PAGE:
Although political institutions in the EU have strived to coordinate and standardise diplomas and other forms of credentialing in higher education, the variety of educational systems in the EU and the lack of an adequate system to recognise learning and skills have contributed to great differences in the economic and social outcomes of the member states. The many different educational and training systems in Europe make it difficult for employers to assess the knowledge of potential employees. There is no automatic EU-wide recognition of academic diplomas; students can only obtain a “statement of comparability” of their university degree. The statement of comparability details how the student’s diploma compares to the diplomas of another EU country.Footnote 5 Something similar happens with the recognition of professional qualifications as the mobility of Europeans between member states of the EU often requires the full recognition of their professional qualifications (training and professional experience). This is accomplished through an established procedure in each European country.Footnote 6

Directives 2005/36/EC and 2013/55/UE on the recognition of professional qualifications establish guidelines that allow professionals to work in another EU country different from the one where they obtained their professional qualification, on the basis of a declaration.

These directives provide three systems of recognition:

  • Automatic recognition – for professions with harmonised minimum training conditions, i.e. nurses, midwives, doctors (general practitioners and specialists), dental practitioners, pharmacists, architects and veterinary surgeons

  • General system – for other regulated professions such as teachers, translators and real estate agents

  • Recognition on the basis of professional experience – for certain service providers such as carpenters, upholsterers, beauticians, etc.

Additionally, the European professional card (EPC) has been available since 18 January 2016 for five professional areas (general care nurses, physiotherapists, pharmacists, real estate agents and mountain guides). It is an electronic certificate issued via the first EU-wide fully online process for the recognition of qualifications. Unfortunately, these existing mechanisms do not easily accommodate many professions including that of Data Science.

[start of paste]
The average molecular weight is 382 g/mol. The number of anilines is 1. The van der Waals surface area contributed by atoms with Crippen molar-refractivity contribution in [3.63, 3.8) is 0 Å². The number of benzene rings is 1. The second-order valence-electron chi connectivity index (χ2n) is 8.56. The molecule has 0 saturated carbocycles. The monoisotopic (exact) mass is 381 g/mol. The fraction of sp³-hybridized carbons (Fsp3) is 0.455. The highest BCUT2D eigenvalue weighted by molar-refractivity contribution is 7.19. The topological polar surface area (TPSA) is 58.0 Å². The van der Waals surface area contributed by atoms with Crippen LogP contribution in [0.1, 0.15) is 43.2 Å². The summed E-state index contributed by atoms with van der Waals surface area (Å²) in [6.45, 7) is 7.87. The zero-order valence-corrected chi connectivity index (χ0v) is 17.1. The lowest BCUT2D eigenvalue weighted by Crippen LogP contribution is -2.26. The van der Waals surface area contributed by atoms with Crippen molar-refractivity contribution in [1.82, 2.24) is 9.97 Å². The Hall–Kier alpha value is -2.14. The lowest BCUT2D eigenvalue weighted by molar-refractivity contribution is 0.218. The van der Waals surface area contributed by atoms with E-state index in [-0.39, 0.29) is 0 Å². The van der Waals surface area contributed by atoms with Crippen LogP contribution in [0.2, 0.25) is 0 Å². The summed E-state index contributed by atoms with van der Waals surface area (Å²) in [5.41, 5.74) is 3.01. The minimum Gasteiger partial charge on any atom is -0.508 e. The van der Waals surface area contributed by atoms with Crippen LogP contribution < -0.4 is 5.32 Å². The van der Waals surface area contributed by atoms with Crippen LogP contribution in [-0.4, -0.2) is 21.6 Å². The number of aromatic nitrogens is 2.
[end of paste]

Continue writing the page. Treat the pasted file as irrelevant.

How Can Data Science Credentials Be Digital, Verifiable, Granular and Quickly Evolving?

Traditionally, skills and credentials were conveyed via a résumé on paper and other paper-based credentials. Nowadays, this information can be shared via the Internet in web pages, on social media and in many other forms. The digitalisation of credentials not only allows easier access but also offers new possibilities like:

  • The online verification of the validity of the credentials

  • Greater granularity in the definition of the credentials

  • The expiration of credentials requiring their periodic renewal, which could take into account changes in the demands for skills

  • Access to the evidence used in the awarding of credentials

Future schemes for the recognition of skills need to adapt to and accommodate these new demands.

How Can Non-formal Learning in Data Science Be Recognised?

The educational landscape is rapidly changing. The great emphasis which was previously placed on formal university training is slowly eroding. The role of both informal and non-formal learning is increasing, and skills recognition schemes need to contemplate these changes. The BDVeFootnote 7 proposed BDV Data Science Badges as a skills recognition tool for formal education and BDV Data Science Labels for non-formal education.

As mentioned, our work on data skills recognition aimed to address these challenges. To do so, the needs of the different stakeholders participating in the process, formal and non-formal education providers, as well as students and industry also play a very relevant role.

4 BDV Data Science Badges for Formal Education